The problem with Mercury Rev’s belated conversion to electronica, though, is that nothing dates as rapidly as the recent past, and their programming techniques already sound a little tired. As zithers pling and skittering drums pan from left to right, the ghost of ‘folktronica’ looms large. It must be odd for the likes of Four Tet, Caribou and Boom Bip to hear their one-time heroes dabbling in ideas they themselves discarded five years ago. And while Snowflake Midnight’s ambitious rococo flourishes align it most closely with Mercury Rev’s lost 1995 classic See You On The Other Side, the ever-present metronomic backbone means it lacks that old sense of woozy wonder. The Rev used to sway with the breeze; now they seem rigid and uptight.
For a band who once spent a large proportion of an infamous London gig dismantling a grand piano, Snowflake Midnight is not really experimental. There are flashes of thrilling chaos but all too often they are contained and subdued by fussy programming. Potentially the real ‘out there’ stuff will surface on Strange Attractor, an all-instrumental companion album to be made available for free download on release day.
What they’ve fashioned here is an album that’s often very pretty, occasionally infuriating, and helmed with a certain distant preciousness a – all of which explains why Mercury Rev will never be welcomed with the quite same affection as their longtime psych-pop comrades, The Flaming Lips.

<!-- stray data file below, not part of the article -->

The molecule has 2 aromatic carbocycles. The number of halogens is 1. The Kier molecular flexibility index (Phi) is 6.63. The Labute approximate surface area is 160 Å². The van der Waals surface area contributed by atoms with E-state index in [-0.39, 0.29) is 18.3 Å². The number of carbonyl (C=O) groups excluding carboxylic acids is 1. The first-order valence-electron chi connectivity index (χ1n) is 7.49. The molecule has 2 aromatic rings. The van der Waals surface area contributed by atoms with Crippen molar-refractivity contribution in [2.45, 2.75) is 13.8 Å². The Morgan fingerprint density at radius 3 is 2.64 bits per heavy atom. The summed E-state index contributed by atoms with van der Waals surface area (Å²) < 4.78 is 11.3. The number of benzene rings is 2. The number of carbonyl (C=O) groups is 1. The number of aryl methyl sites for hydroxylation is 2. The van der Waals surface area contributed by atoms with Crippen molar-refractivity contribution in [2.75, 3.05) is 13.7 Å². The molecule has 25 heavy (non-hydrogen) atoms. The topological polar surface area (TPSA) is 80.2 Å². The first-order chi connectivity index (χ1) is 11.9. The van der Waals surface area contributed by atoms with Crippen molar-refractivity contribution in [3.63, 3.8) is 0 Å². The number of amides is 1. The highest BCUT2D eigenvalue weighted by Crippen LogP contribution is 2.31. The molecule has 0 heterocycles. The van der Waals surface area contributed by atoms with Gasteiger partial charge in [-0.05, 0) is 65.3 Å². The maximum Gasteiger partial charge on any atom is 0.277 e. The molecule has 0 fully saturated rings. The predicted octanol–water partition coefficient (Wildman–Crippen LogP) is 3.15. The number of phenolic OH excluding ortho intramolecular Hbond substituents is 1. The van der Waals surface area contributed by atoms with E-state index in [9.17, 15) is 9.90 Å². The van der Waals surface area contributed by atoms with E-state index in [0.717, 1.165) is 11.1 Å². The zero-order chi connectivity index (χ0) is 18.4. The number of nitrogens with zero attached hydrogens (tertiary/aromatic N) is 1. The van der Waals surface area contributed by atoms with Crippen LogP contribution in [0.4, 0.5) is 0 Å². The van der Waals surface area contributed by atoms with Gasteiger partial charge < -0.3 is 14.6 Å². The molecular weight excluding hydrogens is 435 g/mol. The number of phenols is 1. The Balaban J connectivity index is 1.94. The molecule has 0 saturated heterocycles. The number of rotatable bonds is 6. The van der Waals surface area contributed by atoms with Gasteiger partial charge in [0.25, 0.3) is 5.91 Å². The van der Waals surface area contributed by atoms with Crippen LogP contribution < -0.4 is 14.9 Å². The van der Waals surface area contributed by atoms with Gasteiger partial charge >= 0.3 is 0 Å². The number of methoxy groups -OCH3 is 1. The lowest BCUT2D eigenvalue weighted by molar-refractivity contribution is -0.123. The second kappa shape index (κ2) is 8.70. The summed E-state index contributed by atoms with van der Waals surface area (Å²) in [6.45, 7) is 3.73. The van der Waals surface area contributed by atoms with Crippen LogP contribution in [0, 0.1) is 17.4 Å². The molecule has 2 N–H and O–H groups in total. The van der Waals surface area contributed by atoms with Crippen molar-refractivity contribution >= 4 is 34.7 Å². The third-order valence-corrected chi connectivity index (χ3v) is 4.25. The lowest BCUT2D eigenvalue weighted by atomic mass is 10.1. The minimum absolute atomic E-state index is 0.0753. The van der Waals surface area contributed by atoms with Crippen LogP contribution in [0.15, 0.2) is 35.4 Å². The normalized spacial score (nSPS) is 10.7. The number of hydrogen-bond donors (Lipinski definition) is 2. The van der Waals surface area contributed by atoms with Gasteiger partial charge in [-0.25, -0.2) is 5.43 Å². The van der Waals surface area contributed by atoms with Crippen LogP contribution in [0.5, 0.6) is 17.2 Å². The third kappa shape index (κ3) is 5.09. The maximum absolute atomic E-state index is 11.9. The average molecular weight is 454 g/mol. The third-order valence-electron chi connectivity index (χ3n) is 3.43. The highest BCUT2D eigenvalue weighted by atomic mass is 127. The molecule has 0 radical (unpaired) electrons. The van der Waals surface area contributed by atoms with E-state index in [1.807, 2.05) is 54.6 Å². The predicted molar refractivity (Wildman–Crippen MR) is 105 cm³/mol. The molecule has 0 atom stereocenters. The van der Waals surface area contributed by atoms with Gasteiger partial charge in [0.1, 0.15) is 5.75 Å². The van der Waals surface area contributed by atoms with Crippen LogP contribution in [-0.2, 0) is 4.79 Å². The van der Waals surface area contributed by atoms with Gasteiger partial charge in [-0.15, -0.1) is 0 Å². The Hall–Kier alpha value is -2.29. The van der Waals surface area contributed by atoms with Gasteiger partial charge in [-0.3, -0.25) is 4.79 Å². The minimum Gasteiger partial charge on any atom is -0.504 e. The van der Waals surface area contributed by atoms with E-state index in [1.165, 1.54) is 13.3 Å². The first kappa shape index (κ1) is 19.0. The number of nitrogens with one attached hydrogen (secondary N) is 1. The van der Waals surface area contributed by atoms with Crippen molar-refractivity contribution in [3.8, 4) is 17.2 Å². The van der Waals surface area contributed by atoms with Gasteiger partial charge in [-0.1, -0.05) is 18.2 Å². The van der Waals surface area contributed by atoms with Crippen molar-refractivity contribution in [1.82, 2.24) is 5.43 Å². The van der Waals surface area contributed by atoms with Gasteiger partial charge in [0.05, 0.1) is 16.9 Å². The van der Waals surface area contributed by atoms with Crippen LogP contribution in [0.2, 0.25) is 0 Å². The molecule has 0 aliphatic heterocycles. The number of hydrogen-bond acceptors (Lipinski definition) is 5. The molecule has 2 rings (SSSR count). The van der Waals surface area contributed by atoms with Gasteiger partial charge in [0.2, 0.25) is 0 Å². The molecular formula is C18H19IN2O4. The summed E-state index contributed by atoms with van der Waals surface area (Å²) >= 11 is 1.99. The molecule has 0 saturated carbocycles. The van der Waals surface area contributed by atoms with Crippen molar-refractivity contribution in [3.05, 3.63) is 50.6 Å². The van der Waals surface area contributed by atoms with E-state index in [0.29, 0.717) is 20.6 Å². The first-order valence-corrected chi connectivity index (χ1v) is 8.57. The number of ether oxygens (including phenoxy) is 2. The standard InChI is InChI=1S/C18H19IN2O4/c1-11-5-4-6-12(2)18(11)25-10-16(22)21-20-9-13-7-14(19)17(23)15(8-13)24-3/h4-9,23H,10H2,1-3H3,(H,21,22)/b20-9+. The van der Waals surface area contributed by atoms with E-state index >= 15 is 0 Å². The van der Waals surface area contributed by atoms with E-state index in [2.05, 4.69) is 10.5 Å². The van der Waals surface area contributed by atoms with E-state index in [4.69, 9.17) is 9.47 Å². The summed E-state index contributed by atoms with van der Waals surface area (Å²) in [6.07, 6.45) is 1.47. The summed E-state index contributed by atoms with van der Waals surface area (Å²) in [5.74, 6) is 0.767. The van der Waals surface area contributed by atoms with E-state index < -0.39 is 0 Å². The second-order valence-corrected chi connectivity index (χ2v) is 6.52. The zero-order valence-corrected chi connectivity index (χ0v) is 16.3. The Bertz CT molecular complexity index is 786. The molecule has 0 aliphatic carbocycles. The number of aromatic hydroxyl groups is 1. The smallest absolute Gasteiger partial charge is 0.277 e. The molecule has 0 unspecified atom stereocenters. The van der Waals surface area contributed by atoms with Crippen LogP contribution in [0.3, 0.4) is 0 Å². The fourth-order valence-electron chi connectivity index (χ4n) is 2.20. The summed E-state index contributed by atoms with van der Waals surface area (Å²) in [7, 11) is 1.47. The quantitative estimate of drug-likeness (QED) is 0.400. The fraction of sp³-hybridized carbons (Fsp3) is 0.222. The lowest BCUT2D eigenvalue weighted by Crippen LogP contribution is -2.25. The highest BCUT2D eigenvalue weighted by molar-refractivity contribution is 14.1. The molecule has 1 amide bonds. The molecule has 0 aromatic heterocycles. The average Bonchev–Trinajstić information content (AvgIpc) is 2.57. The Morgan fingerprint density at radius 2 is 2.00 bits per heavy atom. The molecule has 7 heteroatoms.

UNCUT Q&A/ Jonathan Donahue:
What was fresh about the way you approached Snowflake Midnight?
Usually I’ll find myself at the piano, or strumming along on a guitar with the words flowing out, and I noticed somewhere along the way that I wasn’t there. I found myself out in the middle of the wilderness. The familiar hills had all of a sudden just disintegrated, dissolved. For months it was quite bewildering. There was an emptiness, but that’s where the creation was born from.
How do the random note generators work?
You literally scan in a photograph of a dog or something and these programs will read off of it, spitting out these weird garbled phrases and drones. At first it was a novelty but after a while I became completely absorbed and the guitar grew dusty. We’d play for hours and hours, accompanied by these random note generators as this other ghost member. The idea of constructing the song itself was totally abandoned. You can certainly hear some influence of Terry Riley. Whatever had grasped him had also captured our own imagination.
Why have you chosen to release Strange Attractor simultaneously as a free companion album?
There are a lot of correlations between the two albums but we didn’t want it to be a double album. The only other way to do it was to release it for free, otherwise the label would have had us wait for a really long time so as not to compete with Snowflake Midnight, and all these other industry reasons.
Were both albums recorded alongside each other?
Yes. We weren’t even sure which songs were going to go on which album. Several songs traded alliances at the last minute.
INTERVIEW: SAM RICHARDS